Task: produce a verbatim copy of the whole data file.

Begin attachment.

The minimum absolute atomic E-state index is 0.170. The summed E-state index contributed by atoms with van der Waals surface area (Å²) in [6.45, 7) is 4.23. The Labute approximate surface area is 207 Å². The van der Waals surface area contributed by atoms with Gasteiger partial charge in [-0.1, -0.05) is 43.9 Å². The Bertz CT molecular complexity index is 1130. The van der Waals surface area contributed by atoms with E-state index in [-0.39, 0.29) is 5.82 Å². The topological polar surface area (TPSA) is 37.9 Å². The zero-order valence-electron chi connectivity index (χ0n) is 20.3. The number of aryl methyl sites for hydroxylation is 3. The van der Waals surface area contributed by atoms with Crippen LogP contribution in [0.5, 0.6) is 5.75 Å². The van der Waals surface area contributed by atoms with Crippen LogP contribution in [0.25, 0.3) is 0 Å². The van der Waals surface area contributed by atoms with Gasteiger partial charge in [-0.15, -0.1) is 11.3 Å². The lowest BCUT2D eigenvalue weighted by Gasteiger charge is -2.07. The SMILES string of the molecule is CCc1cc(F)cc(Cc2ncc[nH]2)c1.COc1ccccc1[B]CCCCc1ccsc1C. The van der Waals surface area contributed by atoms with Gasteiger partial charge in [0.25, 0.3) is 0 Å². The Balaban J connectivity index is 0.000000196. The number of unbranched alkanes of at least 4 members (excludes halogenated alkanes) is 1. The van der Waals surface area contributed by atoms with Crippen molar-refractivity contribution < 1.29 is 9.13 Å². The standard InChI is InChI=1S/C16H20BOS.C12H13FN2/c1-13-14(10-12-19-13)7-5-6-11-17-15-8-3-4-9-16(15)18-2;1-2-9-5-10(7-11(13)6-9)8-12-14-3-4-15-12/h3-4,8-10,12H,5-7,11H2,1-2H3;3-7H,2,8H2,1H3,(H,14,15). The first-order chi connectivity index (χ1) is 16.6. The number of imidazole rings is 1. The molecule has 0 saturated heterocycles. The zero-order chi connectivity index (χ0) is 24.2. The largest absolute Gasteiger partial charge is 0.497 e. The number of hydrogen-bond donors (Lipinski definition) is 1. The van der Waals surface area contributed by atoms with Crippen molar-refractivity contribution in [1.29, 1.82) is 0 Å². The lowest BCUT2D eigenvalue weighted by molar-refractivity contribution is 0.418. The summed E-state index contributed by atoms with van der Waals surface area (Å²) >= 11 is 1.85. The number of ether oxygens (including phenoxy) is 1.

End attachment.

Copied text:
The minimum absolute atomic E-state index is 0.170. The summed E-state index contributed by atoms with van der Waals surface area (Å²) in [6.45, 7) is 4.23. The Labute approximate surface area is 207 Å². The van der Waals surface area contributed by atoms with Gasteiger partial charge in [-0.1, -0.05) is 43.9 Å². The Bertz CT molecular complexity index is 1130. The van der Waals surface area contributed by atoms with E-state index in [-0.39, 0.29) is 5.82 Å². The topological polar surface area (TPSA) is 37.9 Å². The zero-order valence-electron chi connectivity index (χ0n) is 20.3. The number of aryl methyl sites for hydroxylation is 3. The van der Waals surface area contributed by atoms with Crippen LogP contribution in [0.5, 0.6) is 5.75 Å². The van der Waals surface area contributed by atoms with Crippen LogP contribution in [0.25, 0.3) is 0 Å². The van der Waals surface area contributed by atoms with Gasteiger partial charge in [-0.15, -0.1) is 11.3 Å². The lowest BCUT2D eigenvalue weighted by Gasteiger charge is -2.07. The SMILES string of the molecule is CCc1cc(F)cc(Cc2ncc[nH]2)c1.COc1ccccc1[B]CCCCc1ccsc1C. The van der Waals surface area contributed by atoms with Gasteiger partial charge in [0.25, 0.3) is 0 Å². The Balaban J connectivity index is 0.000000196. The number of unbranched alkanes of at least 4 members (excludes halogenated alkanes) is 1. The van der Waals surface area contributed by atoms with Crippen molar-refractivity contribution < 1.29 is 9.13 Å². The standard InChI is InChI=1S/C16H20BOS.C12H13FN2/c1-13-14(10-12-19-13)7-5-6-11-17-15-8-3-4-9-16(15)18-2;1-2-9-5-10(7-11(13)6-9)8-12-14-3-4-15-12/h3-4,8-10,12H,5-7,11H2,1-2H3;3-7H,2,8H2,1H3,(H,14,15). The first-order chi connectivity index (χ1) is 16.6. The number of imidazole rings is 1. The molecule has 0 saturated heterocycles. The zero-order chi connectivity index (χ0) is 24.2. The largest absolute Gasteiger partial charge is 0.497 e. The number of hydrogen-bond donors (Lipinski definition) is 1. The van der Waals surface area contributed by atoms with Crippen molar-refractivity contribution in [1.29, 1.82) is 0 Å². The lowest BCUT2D eigenvalue weighted by molar-refractivity contribution is 0.418. The summed E-state index contributed by atoms with van der Waals surface area (Å²) >= 11 is 1.85. The number of ether oxygens (including phenoxy) is 1.